- NHS England finance director aims for £400m underspend
- Savings would be enough to offset provider deficits in 2015-16
- Surplus driven by one-off measures that would not help in 2016-17
NHS England’s forecast 2015-16 underspend is set to double this month to £400m, which combined with other emergency financial measures is thought enough to cancel out the NHS’s expected £1.8bn provider sector deficit.
NHS England board papers, published this week but based on December figures, project a year-end revenue underspend of £207m. However, finance director Paul Baumann said in yesterday’s board meeting that more recent data suggested NHS England was likely to report a surplus of £400m.
Mr Baumann said: “We’ve been taking a first peek at month nine this week, with a particular eye on opportunities to contribute further to the overall balancing of the sector.”
He said a £400m underspend forecast partly reflected a “positive response from CCGs and [NHS England’s] direct commissioning teams”, as well as “a few other one-off factors.”
These one-off measures could not be repeated in 2016-17, and therefore would not alleviate the system’s underlying deficit. These were underspends on retrospective claims for continuing healthcare funding, for which NHS England set aside money at the beginning of the year. In the financial year to December these budgets had already underspent by £129m. However, less money has been budgeted for “legacy” CHC claims in 2016-17, meaning it will be unlikely to generate such as large underspend again.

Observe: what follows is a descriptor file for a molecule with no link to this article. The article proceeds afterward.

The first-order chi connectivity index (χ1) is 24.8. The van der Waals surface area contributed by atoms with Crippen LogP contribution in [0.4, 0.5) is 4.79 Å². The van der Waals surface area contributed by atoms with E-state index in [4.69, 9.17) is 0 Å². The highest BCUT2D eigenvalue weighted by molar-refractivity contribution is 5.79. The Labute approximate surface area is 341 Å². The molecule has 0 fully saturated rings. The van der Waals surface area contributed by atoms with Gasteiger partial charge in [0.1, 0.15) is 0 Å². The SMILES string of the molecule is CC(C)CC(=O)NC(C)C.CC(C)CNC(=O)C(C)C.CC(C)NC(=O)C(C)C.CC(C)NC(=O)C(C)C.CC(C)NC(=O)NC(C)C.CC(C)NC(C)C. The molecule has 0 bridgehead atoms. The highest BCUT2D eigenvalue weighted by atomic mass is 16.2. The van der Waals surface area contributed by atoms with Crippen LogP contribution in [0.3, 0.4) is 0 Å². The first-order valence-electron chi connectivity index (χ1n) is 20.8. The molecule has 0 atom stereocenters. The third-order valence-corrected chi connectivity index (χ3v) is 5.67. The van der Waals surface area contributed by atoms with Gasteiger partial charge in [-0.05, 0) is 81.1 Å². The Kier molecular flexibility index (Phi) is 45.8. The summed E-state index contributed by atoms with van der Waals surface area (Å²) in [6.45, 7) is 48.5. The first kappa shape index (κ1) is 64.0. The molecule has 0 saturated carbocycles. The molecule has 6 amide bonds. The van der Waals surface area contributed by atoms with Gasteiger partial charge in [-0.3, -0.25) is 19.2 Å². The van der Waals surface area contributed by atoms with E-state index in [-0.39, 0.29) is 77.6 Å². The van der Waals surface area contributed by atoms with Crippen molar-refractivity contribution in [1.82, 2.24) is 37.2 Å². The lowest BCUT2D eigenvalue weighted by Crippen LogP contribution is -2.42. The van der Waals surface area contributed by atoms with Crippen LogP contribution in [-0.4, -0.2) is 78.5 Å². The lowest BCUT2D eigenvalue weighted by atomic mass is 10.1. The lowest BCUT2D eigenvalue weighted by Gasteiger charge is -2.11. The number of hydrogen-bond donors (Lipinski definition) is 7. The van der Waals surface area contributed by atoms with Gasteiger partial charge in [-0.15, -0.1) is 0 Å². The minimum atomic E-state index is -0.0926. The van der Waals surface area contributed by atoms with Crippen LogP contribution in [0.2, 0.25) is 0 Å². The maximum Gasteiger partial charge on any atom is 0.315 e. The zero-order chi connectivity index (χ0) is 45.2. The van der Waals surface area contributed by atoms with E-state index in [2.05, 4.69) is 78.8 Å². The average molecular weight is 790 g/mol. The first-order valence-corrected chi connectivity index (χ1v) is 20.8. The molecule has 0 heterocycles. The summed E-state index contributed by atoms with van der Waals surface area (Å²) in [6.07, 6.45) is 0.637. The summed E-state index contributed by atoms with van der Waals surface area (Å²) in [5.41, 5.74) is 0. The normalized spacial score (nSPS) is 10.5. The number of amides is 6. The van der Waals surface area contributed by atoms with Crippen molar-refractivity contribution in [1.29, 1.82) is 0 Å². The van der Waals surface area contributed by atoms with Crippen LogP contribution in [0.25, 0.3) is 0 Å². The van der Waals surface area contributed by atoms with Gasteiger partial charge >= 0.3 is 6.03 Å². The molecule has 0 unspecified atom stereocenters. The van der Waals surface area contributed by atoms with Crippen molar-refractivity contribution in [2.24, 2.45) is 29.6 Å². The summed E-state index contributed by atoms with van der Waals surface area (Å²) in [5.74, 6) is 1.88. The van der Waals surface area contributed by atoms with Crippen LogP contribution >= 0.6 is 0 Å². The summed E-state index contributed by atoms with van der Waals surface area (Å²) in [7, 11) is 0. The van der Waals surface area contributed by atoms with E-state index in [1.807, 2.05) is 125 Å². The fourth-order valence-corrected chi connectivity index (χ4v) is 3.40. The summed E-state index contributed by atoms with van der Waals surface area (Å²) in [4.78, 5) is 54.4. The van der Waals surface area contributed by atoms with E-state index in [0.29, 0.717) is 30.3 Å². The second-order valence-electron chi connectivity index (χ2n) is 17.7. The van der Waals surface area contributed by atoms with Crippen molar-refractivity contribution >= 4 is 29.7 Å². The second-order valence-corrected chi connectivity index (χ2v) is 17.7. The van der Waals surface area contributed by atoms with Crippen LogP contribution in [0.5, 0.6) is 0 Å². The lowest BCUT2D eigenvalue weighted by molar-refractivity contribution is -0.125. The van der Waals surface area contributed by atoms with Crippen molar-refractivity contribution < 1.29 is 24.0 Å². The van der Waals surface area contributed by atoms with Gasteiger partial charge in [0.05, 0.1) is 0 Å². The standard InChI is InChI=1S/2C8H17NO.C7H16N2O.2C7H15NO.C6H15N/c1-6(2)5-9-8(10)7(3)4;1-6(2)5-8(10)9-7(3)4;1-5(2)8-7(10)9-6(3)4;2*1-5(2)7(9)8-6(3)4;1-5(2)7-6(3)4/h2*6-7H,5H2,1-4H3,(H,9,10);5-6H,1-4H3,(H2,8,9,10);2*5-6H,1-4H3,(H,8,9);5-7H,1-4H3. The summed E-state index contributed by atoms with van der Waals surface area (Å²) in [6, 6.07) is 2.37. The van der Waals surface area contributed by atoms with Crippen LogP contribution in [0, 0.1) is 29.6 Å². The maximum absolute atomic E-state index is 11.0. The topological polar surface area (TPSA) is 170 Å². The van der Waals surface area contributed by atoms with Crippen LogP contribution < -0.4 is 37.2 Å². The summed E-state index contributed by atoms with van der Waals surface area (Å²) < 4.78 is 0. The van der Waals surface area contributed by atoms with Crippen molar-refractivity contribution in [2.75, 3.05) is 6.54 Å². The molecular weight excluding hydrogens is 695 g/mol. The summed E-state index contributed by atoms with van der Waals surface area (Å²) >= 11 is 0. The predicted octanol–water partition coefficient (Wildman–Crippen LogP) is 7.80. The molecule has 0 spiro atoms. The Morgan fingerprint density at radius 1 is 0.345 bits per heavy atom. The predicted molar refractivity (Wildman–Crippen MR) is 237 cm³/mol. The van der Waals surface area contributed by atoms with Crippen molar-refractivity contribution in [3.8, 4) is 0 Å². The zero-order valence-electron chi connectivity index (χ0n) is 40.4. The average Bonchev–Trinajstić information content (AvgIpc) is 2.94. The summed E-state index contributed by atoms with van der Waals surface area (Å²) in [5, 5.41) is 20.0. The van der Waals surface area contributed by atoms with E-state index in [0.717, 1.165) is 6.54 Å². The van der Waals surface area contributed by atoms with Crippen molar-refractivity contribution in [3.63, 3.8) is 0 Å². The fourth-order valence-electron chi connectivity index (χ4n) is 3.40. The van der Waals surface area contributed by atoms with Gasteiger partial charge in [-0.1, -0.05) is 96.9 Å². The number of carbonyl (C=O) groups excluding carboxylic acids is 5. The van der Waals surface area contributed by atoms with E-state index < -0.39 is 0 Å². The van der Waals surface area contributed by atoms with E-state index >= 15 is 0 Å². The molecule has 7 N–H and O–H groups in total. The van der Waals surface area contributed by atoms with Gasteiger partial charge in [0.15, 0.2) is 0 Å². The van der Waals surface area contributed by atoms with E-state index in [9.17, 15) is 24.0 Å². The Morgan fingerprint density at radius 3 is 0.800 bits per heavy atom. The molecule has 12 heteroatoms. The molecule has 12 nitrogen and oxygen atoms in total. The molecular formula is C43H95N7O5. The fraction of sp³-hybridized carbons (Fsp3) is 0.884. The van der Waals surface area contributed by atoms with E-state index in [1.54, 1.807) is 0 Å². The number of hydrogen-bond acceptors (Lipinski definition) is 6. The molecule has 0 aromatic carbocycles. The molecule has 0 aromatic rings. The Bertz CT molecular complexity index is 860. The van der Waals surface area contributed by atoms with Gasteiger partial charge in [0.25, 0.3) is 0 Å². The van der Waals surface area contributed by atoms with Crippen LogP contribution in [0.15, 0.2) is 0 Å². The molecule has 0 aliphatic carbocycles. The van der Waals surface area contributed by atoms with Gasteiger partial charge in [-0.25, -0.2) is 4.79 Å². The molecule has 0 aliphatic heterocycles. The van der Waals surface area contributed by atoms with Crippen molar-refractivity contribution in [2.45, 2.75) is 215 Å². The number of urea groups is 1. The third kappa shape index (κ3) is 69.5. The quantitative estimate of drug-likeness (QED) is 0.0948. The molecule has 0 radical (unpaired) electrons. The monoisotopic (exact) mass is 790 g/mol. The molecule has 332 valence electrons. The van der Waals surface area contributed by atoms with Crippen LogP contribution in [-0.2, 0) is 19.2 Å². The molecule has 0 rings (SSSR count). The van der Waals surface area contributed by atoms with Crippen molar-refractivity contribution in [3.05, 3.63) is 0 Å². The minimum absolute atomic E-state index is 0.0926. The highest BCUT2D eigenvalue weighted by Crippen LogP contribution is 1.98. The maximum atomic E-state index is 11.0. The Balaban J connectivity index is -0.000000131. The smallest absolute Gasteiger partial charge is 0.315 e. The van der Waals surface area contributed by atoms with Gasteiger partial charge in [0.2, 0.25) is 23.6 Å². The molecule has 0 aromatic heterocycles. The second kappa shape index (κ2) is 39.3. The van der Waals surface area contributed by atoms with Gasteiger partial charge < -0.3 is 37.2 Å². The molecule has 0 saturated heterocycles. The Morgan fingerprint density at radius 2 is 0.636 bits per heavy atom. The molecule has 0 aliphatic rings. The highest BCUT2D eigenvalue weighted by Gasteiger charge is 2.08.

Similar forecast underspends in NHS England’s central programme costs were also unlikely to be repeated next year, because those budgets have been cut.
Mr Baumann said the provider sector “is committed to ensuring its deficit will not exceed £1.8bn”.
“That can just about be offset by our underspend and the measures which the Department of Health is putting in place to generate an underspend on central budgets and capital,” he said.
But, he added, the provider sector would have to “pull out all the stops” to contain its deficit, and ensure it does not get worse in 2016-17.